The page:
Tuesday

How to Make Bar Exam Flashcards

There are two essential characteristics of good flashcards:  (1) they should be short and (2) you should create them yourself. 

If, however, you have ever used pre-printed flashcards with success or if you do not have time to make your own, there are lots of pre-printed options out there:

You may want to check out these products: (1) Bar Cards Complete Set (California and Multistate Subjects), (2) Kaplan PMBR: MBE Review Flashcards, (3) Passing The Bar board game based on the MBE, (4) Critical Pass, (5) Law in a Flash and (6) Dominate the Bar

As I have discussed earlier, I am a believer in making your own outline for each bar exam subject area.  You should not make flashcards until you have made your outlines.  Making your own outlines permits you to synthesize the material into a more manageable size in a format that works with your brain and temperament.  (If you do not want to make your own outlines, then use the commercial outline or an outline you got from a friend or online.)  Once you have your outlines, create flashcards as you conduct your review of your outlines during the first month of bar studies.  This way, you don't spend 10 hours straight making Con Law flashcards, but get your flashcards over a month or so.  In my opinion, you will learn more making your flashcards over a few weeks than you could absorb/learn if you forced yourself to create the flashcards in one marathon session.  In any event, you should have all of your flashcards done with at least one month to go before the examination.  This will give you plenty of time to memorize them.

How do you decide what to put on your flashcards?

As I stated above, the information should be brief.  So, you can put definitions, elements, "prongs", etc.  Never put some sort of long, drawn out analysis on a flashcard.  This will just freak you out and make studying cumbersome and ineffective.

For example, the front of your flashcard might say:  "Burglary -- Elements".  The back would say:  "(1) breaking; (2) entering; (3) the dwelling; (4) of another; (5) at night; (6) with intent to commit a felony therein."  Do not put a treatise about mens rea and intent on the same flashcard. 

When I took the PMBR course, it came with a large set of flashcards.  These cards had massive answers on the back.  It seemed like they were just reproductions of the famously wordy PMBR answer explanations (which are great, but not for flashcards).  I threw the PMBR flashcards in the recycle bin shortly after I received them.

Finally, be sure to note in a corner on the front of each flashcard what subject is being addressed by the card (e.g., Crim Pro; Real Prop; Evid; etc).  This way, you can keep your cards grouped by subject.  In my opinion, you should always study flashcards by subject.  To the extent the topics overlap, you should be able to practice this when you are writing practice "cross-over" essays.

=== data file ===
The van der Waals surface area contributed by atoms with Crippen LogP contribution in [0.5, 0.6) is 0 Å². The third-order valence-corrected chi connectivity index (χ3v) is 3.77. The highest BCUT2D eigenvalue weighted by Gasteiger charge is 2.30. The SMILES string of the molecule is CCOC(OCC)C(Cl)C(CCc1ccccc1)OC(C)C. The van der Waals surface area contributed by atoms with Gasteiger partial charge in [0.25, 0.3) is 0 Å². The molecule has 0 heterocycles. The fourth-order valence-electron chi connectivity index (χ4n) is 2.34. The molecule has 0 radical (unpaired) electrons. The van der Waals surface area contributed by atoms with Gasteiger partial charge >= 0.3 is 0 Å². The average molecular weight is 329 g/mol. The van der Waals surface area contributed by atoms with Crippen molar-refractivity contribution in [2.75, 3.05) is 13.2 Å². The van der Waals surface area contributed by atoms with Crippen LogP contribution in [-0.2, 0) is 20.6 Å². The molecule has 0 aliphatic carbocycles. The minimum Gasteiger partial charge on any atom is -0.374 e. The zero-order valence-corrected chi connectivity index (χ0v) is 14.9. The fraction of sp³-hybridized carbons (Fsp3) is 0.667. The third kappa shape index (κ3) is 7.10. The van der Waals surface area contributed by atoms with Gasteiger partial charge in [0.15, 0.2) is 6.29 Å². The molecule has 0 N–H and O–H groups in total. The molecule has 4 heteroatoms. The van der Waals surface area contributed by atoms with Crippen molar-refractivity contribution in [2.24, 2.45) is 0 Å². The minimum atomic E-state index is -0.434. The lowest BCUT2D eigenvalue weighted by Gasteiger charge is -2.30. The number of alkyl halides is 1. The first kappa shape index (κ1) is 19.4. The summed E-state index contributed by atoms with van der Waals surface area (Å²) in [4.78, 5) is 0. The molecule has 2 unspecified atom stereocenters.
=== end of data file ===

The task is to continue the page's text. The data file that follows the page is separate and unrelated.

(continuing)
How to memorize.

You probably have your own method for this.  I like to take a small number of flashcards (20-30) from a single subject and review them after I have spent a block of time studying that subject.  So, for example, if I have spent the last two hours writing practice Civil Procedure essays, I will spend 30 minutes reviewing and memorizing flashcards on this topic to solidify related content in my mind.

Another way to do flashcards is to have an MBE session.  So, for 2 hours, you review only MBE topic flashcards.  Then, you spend another two hours doing 50 MBE questions and reviewing the answers to them.  Reinforce your knowledge with different techniques in these back-to-back sessions.

Finally, during the last two weeks before the exam, you will have certain topics you know well and others that are more difficult.  Concentrate your efforts on flashcards from the more difficult subjects during these final weeks.  Of course, you will need to review the easier topics' flashcards periodically during this period as well to keep the information fresh.

[Photo: k4dordy]

1 comments:

probatur denuo said...

Speaking of pre-printed flash cards, I have found the Law In A Flash cards to be extremely helpful for the MBE. It's just a shame I can't get them for state subjects. They are too in depth to go through entirely for the MBE, but they are definitely helpful for drilling areas I'm having trouble with or want to focus on.

There are times I wish the exam only tested the 6 MBE subjects, because I would probably spend all of my substantive review time with these cards. They are truly excellent. I recommend them for law school students as well. Doesn't look like Aspenpublishers is making the specific Multistate Exam Law in a Flash anymore, but since it's still being produced, you can still cobble it together from the separate subjects.

I also find it helpful to write the cue side of the flashcard in the form of a question. Oddly enough, this simple technique improved my study a hundredfold - and I didn't figure this out until I started studying for the bar exam.

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